Their mental model requires explicit, clear instructions in any scenario
Though autistic people may want to give context to other transit passengers, exposing their condition may be uncomfortable
Sympathizing with our users' need for explicit instructions, we identified a great number of pain points. I narrowed the list to provide a succinct representation of participants' obstacles in their transit journeys to streamline communication between stakeholders.
John, Autistic Adult and Inexperienced Rider
Fascinated by technology,
Easily nervous and disoriented in public settings,
Has only ridden the bus 5 times to get home
Wants to reach his new destination,
Wants to learn how to ride the bus throughout the city,
Wants to independently ride public transit
Doesn't know what to expect on his public transit ride,
Doesn't know how to ask other passengers for help,
Panicked, and doesn't know how to request for the bus to stop
After identifying the critical pain points, we ideated over 90 different concepts then downselected, storyboarded, and wireframed through three concepts. Afterward, we formulated design principles to utilize as a framework for our future design decisions and as a way of rationalizing the value add we were eager to bring to our users.
After ideation, I held a brainstorming session with my team to understand what users lack from existing transit applications while also reinforcing why independence is critical for our solution.
Provide users contextual information of the anticipated experience
Help users obtain the freedom and ability to travel without assistance
Give the autism community their voice to support other autistic adults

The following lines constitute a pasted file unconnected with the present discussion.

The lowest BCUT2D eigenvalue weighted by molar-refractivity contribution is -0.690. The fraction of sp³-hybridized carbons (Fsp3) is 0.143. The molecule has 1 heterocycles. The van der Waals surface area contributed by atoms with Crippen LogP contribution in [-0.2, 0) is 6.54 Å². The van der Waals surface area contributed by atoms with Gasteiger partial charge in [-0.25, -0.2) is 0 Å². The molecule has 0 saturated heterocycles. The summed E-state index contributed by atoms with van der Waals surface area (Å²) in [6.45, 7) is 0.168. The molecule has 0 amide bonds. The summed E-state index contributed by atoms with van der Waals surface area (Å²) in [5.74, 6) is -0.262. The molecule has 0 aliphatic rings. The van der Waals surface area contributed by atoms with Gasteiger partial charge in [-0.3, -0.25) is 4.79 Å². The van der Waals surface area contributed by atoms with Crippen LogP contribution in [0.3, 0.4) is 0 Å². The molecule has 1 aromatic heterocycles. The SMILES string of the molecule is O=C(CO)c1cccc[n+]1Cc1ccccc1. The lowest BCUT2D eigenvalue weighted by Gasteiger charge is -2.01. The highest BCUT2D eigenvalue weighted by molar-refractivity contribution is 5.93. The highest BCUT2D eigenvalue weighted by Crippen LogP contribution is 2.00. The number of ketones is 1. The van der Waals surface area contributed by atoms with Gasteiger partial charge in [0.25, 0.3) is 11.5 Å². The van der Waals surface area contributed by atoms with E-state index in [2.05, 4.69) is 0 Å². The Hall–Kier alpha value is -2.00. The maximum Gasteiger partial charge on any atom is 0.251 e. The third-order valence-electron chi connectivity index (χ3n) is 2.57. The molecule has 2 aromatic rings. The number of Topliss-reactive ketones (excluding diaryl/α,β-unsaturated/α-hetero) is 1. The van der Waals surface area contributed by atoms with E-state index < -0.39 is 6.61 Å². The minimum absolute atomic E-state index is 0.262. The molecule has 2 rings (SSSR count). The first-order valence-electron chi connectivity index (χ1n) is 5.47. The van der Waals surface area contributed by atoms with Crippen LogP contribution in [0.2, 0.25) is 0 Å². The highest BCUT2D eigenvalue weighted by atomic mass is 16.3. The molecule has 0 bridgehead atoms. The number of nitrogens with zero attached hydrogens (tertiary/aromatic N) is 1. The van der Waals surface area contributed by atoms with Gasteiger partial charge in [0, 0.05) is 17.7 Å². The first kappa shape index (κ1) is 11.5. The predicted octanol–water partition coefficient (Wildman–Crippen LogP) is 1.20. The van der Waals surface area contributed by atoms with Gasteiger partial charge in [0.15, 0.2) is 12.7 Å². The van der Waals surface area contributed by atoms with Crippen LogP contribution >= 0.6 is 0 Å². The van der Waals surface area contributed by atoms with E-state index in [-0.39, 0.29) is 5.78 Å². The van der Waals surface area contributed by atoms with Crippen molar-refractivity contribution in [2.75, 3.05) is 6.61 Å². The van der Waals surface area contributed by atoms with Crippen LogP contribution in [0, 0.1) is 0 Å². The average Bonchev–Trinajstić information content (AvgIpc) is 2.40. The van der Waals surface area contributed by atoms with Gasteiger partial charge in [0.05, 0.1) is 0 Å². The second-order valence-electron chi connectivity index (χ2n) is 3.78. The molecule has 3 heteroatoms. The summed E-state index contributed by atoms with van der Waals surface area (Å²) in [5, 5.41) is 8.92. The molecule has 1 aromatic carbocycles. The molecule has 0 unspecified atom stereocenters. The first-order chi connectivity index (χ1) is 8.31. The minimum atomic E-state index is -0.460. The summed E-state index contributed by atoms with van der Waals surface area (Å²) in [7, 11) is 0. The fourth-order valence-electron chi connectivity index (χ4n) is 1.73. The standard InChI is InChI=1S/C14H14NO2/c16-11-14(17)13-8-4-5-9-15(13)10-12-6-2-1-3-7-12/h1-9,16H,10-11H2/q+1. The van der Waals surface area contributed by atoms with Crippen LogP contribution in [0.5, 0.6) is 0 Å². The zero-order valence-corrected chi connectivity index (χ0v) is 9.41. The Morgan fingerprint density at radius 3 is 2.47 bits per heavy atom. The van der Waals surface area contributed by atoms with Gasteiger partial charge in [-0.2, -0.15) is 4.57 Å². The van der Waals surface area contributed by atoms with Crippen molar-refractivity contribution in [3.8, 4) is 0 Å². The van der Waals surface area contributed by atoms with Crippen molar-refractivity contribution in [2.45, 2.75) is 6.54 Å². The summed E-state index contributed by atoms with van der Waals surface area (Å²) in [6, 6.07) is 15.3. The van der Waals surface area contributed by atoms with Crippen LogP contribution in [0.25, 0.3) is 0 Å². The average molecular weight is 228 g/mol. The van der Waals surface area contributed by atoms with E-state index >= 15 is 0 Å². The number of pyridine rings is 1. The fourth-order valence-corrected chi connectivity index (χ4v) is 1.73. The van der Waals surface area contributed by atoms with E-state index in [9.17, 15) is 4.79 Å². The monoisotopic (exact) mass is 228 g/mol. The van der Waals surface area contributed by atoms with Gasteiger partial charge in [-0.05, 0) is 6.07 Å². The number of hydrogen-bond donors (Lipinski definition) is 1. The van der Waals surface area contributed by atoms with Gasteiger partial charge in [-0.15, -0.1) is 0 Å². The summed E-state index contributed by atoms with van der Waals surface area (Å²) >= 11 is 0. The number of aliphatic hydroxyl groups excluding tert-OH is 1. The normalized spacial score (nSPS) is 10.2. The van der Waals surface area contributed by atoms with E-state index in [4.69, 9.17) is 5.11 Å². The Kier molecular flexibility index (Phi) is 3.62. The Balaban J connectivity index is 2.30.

After refining our new concepts, we each developed wireframes to represent each user flow. The three flows represent each part of the user's end-to-end journey through contextual guides, gamified tasks, and community forums.
Wireframe sketches by Mehul Shah.
With the need for explicit instructions, users would be able to reference contextual guidebooks before their commute.
Wireframe sketches by me.
With gaming, users can complete tasks through their commute to learn and build memory on what to expect during their transit journey.
Wireframe sketches by Xue (Miki) Bin.
Engaging with the community, users can like, comment, and share posts on and about contextual transit guides.
We had challenges recruiting participants so we relied on testing with autistic individuals from the online Reddit community while also gathering feedback from family and friends of autistic adults. Continuously learning of their need for explicit information, we reassessed our design response.
All participants expressed their dislike for the cartooned visuals, being both childlike and vague in context
Though gamifying the experience was fun for some, participants expressed worry about it being a distraction
Majority of participants, who engage with their community, strongly favor sharing opinions and ideas with others